The Stories Of Courageous Women Of Myanmar

Posted on June 20, 2012 in GlobeScope

By Srishti Jain:

Zin Mar Aung, Naw She’ Wah and Htar Htar are some of those daring beauties who didn’t think even for a split second before indulging into a fight against the oppressive Myanmar’s government run by military. They put their health, their peace of mind, their marriages, everything at stake just to nurture their dream of having a fair and just Myanmar free of all unethical government practices.

When Zin Mar Aung wrote a letter to the military junta demanding the elected civilian government to take power, she didn’t realize that she was inviting a very long jail term, about 28 years, or maybe she knew what was to follow. She was a member of NLD Youth and activism ran in her veins. When she was released under a prisoner amnesty in September 2009, she took to her forte of activism again and continues to work in the democracy movement in Rangoon. She works on ethnicity related issues, is the co-founder of women’s empowerment group and is also a member of 88-Generation Student group.

As reported by Hanna Ingber/GlobalPost: In 1998, when Zin Mar Aung was 22, the military came for her. She was home with her family, and her sister told her to run, but Zin Mar Aung knew she had no choice. “I cannot escape,” she said as she recently recounted the events. “And if I escaped, they would pressure my father and family.”

Her words of concern for her family and her accountability personify an honesty of her dreams and a daunting belief in herself. Telling that she was imprisoned in a cell most unclean and filled with bugs, where at times she got up at night only to see bugs crawling in her hair or that the authorities didn’t allow her to read/write for the first seven years of her imprisonment would be a small call of atrocities that were inflicted upon this woman.

Naw Shé Wah, as a widow and single mother in Myanmar, she beat the odds of her circumstances and now works to improve the lives of women living with HIV and AIDS. She made good use of her credentials and works as a project officer with the Myanmar positive Group, an informal network of self help support groups for people living with HIV, which is supported by the United Methodist Committee on Relief (UMCOR). Around close to 80 support groups with 1,600 participants in 77 townships across Myanmar are brought together under an umbrella community by this network. The overall project is managed through a partnership with Church World Service Asia Pacific.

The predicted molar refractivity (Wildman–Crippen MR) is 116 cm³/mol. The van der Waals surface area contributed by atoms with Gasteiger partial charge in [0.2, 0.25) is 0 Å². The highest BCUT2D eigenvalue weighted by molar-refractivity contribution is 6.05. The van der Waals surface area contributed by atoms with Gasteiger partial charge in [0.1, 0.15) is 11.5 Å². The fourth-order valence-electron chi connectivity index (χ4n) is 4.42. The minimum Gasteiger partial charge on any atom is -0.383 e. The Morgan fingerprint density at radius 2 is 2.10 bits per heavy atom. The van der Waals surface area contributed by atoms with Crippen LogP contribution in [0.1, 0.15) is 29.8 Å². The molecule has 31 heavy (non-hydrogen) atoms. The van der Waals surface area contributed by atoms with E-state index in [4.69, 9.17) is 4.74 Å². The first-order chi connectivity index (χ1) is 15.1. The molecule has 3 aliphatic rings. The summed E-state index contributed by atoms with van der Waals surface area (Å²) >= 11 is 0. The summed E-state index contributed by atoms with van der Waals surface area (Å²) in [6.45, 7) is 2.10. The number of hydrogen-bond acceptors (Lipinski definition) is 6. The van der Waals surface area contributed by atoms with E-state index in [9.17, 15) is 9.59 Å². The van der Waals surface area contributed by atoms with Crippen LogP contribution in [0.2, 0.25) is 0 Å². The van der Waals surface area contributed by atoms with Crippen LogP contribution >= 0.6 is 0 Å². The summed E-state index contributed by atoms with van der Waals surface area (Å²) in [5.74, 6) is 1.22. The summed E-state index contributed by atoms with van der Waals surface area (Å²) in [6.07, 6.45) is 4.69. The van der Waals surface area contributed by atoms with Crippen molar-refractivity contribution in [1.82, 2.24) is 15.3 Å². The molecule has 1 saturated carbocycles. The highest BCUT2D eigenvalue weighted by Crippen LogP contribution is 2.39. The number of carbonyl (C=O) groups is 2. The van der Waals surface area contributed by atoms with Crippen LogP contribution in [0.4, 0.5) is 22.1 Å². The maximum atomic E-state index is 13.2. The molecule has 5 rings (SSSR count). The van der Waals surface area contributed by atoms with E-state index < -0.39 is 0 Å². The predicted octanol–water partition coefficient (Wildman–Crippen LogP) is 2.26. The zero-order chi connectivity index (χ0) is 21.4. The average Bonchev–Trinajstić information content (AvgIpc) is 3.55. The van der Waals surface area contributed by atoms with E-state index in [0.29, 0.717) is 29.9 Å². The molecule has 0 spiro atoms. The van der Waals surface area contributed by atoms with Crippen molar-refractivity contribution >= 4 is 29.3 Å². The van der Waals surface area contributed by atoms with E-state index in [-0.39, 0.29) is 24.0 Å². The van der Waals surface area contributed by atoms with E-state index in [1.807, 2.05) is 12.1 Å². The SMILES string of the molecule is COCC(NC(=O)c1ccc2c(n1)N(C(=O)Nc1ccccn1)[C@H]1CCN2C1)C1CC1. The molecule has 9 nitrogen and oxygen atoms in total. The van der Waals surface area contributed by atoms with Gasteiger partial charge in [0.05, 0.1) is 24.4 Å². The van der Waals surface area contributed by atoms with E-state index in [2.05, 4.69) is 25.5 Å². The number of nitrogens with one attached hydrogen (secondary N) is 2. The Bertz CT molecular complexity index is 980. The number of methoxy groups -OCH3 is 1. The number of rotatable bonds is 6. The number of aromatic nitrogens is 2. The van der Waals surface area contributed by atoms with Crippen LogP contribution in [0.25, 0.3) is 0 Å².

Plagued with HIV, the problems didn’t seem to end for her just at this. When she lost her husband, her family blamed her, ultimately disowning her; she lost her job, all her property, all she had was the love of her two children and a killer instinct in herself to do something for women like her. And we all know she what she did henceforth.

Htar Htar, hers is rather a story with which even very common women sitting in any part of the world can relate to. A dusky beauty, Htar Htar chose to spoke against the “conventional” practice of sexually harassing women in public transports like buses. With no law against such indecent behavior, the victims were often reluctant to voice themselves. Htar was meted with such behavior at the age of ten while travelling through a local bus. She didn’t speak of the event for the rest 30 years of her life, but in 2011, when the political space in the otherwise disturbed Myanmar was opening, she also decided to open up about her past.

What followed is a remarkable journey. She along with around some 300 volunteers initiated a campaign where they distributed whistles and information brochures to women travelling in bus urging them to whistle as and when they realized that their personal space was being compromised. And she has been pretty successful in her this endeavor so far.

These women have broken the glass ceiling and come out with flying colors, serving as hope to millions of others like them who would get inspired and emulate their success.

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